The Times Square New Year’s Eve celebration next week will be scaled back, and attendees will have to wear masks, New York City Mayor Bill de Blasio announced Thursday.
There will be fewer people in viewing areas to allow for some social distancing. Usually, there are 58,000 people allowed in viewing areas, the mayor’s office said. This year, there will be just about 15,000 people allowed.
Visitors will not be allowed in until 3 p.m., which is much later than previous years.
The new requirements are in addition to a vaccination requirement that was already in place for almost all attendees over the age of 5.
“There is a lot to celebrate and these additional safety measures will keep the fully vaccinated crowd safe and healthy as we ring in the New Year,” de Blasio said in a statement.
The announcement came as New York City has seen rising Covid cases and positivity rates largely attributed to the omicron variant. Omicron is highly transmissible but studies have shown it is less severe than other variants.
On Dec. 19, the city reported a 15% Covid test positivity rate, a five-percentage point increase from just four days before. The World Health Organization estimates that omicron cases double every 1.5 to three days in places with high rates of community transmission.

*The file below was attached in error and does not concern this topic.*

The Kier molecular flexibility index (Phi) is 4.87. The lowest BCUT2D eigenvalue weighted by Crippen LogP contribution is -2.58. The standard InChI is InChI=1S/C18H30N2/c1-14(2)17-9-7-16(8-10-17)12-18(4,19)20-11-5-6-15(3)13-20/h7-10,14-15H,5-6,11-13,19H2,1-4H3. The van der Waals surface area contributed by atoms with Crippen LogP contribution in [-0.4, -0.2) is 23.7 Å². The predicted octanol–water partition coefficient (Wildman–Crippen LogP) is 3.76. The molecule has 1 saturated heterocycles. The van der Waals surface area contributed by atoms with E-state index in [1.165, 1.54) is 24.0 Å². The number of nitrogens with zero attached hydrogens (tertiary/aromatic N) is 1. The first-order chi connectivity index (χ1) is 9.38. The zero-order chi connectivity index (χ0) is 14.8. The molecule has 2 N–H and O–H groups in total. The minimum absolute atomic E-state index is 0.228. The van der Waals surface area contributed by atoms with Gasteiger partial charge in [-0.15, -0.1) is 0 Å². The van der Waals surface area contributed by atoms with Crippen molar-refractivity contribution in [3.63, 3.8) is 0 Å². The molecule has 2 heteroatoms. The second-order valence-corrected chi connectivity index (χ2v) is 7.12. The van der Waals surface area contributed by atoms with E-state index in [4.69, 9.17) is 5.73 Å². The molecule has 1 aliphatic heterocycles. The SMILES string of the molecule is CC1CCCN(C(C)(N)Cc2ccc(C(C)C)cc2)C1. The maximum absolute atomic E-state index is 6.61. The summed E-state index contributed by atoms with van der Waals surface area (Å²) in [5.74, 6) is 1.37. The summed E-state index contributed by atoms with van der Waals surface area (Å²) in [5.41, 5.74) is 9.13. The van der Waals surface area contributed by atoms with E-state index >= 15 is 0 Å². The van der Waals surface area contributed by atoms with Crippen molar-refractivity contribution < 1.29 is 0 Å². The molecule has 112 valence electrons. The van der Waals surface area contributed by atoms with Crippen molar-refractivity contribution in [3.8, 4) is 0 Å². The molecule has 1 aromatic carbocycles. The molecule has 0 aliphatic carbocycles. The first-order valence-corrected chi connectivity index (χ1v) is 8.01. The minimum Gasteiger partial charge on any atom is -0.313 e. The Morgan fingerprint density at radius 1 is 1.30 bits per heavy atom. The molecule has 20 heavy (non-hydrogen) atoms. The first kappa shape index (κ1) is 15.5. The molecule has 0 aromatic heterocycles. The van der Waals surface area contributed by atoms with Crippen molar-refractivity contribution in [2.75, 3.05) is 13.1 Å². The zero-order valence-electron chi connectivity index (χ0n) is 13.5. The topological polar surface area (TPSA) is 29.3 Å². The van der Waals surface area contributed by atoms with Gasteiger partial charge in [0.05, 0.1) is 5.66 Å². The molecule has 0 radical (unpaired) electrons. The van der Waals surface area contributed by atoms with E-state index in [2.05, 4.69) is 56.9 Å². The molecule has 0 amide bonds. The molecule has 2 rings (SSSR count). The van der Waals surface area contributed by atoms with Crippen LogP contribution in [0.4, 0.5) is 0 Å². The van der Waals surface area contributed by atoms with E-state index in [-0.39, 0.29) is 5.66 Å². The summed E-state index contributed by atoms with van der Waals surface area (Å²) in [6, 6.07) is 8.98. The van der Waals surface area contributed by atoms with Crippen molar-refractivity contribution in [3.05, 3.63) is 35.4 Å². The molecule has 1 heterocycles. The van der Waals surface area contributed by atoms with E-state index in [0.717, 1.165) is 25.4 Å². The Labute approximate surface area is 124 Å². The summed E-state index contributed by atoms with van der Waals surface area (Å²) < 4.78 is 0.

“We know that vaccination is the key and we know boosters are particularly effective against omicron. Our health care leaders have been abundantly clear about that,” the mayor told reporters at a press conference on Wednesday.
Previously, the Times Square Alliance, the group in charge of organizing the New Year’s Eve ball drop and celebration, said it would require proof of full vaccination for almost all attendees over the age of 5. At the end of 2020, before vaccinations were widely available, the group hosted a scaled-down ball drop, with social distancing and masking for a significantly smaller audience than normal.
At his news conference Wednesday, de Blasio told reporters he expects omicron will peak in the city soon, but people will have to take extra precautions in the meantime to keep everyone safe.
“We focus, obviously, every day on the Covid crisis, on the challenge of omicron and how we overcome it, and I’m very confident the city will overcome it. In fact, it looks like it’s going to be a very brief period – intense and challenging – but very brief, and we have a lot of tools to fight back,” de Blasio said.
The city is ramping up testing and vaccinations as the city heads into the holidays. On Christmas Eve, the city will hand out thousands of at-home rapid tests so that people can ensure they’re not infected before congregating for Christmas.
Additionally, the city is offering a free $100 to every one who gets their Covid booster shot at a city-run site before Dec. 31.